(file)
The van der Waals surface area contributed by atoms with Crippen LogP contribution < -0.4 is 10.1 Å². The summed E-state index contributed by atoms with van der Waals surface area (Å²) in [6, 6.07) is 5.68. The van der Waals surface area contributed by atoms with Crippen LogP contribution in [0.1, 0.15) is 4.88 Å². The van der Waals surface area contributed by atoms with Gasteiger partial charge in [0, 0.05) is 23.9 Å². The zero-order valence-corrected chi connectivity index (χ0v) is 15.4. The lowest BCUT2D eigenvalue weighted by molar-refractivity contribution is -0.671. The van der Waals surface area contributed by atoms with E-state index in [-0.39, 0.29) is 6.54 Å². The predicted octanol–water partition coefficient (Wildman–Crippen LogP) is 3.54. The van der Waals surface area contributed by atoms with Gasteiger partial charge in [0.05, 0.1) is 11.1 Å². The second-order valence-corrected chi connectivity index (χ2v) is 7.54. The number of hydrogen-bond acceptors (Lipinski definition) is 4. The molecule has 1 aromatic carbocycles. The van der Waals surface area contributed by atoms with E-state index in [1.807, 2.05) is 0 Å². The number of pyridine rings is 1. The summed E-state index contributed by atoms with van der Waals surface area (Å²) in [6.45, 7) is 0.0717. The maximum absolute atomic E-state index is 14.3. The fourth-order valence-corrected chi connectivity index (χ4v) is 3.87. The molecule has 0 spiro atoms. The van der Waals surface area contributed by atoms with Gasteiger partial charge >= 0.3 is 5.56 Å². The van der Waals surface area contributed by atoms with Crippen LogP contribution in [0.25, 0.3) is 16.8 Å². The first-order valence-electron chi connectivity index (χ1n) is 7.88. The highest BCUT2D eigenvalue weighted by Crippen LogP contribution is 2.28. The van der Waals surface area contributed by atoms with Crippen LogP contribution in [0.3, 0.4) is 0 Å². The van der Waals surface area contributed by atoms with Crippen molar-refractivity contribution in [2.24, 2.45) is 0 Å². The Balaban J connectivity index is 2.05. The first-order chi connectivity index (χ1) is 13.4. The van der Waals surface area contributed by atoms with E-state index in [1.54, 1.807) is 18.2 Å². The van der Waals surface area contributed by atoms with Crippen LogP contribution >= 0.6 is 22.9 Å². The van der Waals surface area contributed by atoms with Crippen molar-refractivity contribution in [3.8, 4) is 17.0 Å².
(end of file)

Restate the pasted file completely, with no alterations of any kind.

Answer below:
The van der Waals surface area contributed by atoms with Crippen LogP contribution < -0.4 is 10.1 Å². The summed E-state index contributed by atoms with van der Waals surface area (Å²) in [6, 6.07) is 5.68. The van der Waals surface area contributed by atoms with Crippen LogP contribution in [0.1, 0.15) is 4.88 Å². The van der Waals surface area contributed by atoms with Gasteiger partial charge in [0, 0.05) is 23.9 Å². The zero-order valence-corrected chi connectivity index (χ0v) is 15.4. The lowest BCUT2D eigenvalue weighted by molar-refractivity contribution is -0.671. The van der Waals surface area contributed by atoms with E-state index in [-0.39, 0.29) is 6.54 Å². The predicted octanol–water partition coefficient (Wildman–Crippen LogP) is 3.54. The van der Waals surface area contributed by atoms with Gasteiger partial charge in [0.05, 0.1) is 11.1 Å². The second-order valence-corrected chi connectivity index (χ2v) is 7.54. The number of hydrogen-bond acceptors (Lipinski definition) is 4. The molecule has 1 aromatic carbocycles. The van der Waals surface area contributed by atoms with E-state index in [1.807, 2.05) is 0 Å². The number of pyridine rings is 1. The summed E-state index contributed by atoms with van der Waals surface area (Å²) in [6.45, 7) is 0.0717. The maximum absolute atomic E-state index is 14.3. The fourth-order valence-corrected chi connectivity index (χ4v) is 3.87. The molecule has 0 spiro atoms. The van der Waals surface area contributed by atoms with Gasteiger partial charge >= 0.3 is 5.56 Å². The van der Waals surface area contributed by atoms with Crippen LogP contribution in [0.25, 0.3) is 16.8 Å². The first-order valence-electron chi connectivity index (χ1n) is 7.88. The highest BCUT2D eigenvalue weighted by Crippen LogP contribution is 2.28. The van der Waals surface area contributed by atoms with Crippen LogP contribution in [0.3, 0.4) is 0 Å². The van der Waals surface area contributed by atoms with Crippen molar-refractivity contribution in [2.24, 2.45) is 0 Å². The Balaban J connectivity index is 2.05. The first-order chi connectivity index (χ1) is 13.4. The van der Waals surface area contributed by atoms with E-state index in [1.54, 1.807) is 18.2 Å². The van der Waals surface area contributed by atoms with Crippen LogP contribution >= 0.6 is 22.9 Å². The van der Waals surface area contributed by atoms with Crippen molar-refractivity contribution in [3.8, 4) is 17.0 Å².